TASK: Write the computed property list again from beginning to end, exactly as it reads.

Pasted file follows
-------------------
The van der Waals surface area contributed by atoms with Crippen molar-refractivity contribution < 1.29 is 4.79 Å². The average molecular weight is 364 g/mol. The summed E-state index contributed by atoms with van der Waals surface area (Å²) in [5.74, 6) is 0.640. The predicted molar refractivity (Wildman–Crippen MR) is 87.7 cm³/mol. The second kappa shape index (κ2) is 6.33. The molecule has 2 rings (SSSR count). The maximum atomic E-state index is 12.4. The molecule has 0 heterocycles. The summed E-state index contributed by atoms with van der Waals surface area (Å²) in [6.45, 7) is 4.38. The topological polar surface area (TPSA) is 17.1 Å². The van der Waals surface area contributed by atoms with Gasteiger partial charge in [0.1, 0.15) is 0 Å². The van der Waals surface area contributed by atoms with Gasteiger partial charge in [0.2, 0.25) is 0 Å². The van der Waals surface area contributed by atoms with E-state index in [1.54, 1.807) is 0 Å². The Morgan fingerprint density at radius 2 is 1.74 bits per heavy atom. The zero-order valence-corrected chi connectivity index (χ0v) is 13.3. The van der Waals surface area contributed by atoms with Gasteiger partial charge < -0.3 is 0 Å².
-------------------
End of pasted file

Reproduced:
The van der Waals surface area contributed by atoms with Crippen molar-refractivity contribution < 1.29 is 4.79 Å². The average molecular weight is 364 g/mol. The summed E-state index contributed by atoms with van der Waals surface area (Å²) in [5.74, 6) is 0.640. The predicted molar refractivity (Wildman–Crippen MR) is 87.7 cm³/mol. The second kappa shape index (κ2) is 6.33. The molecule has 2 rings (SSSR count). The maximum atomic E-state index is 12.4. The molecule has 0 heterocycles. The summed E-state index contributed by atoms with van der Waals surface area (Å²) in [6.45, 7) is 4.38. The topological polar surface area (TPSA) is 17.1 Å². The van der Waals surface area contributed by atoms with Gasteiger partial charge in [0.1, 0.15) is 0 Å². The van der Waals surface area contributed by atoms with Gasteiger partial charge in [0.2, 0.25) is 0 Å². The van der Waals surface area contributed by atoms with E-state index in [1.54, 1.807) is 0 Å². The Morgan fingerprint density at radius 2 is 1.74 bits per heavy atom. The zero-order valence-corrected chi connectivity index (χ0v) is 13.3. The van der Waals surface area contributed by atoms with Gasteiger partial charge < -0.3 is 0 Å².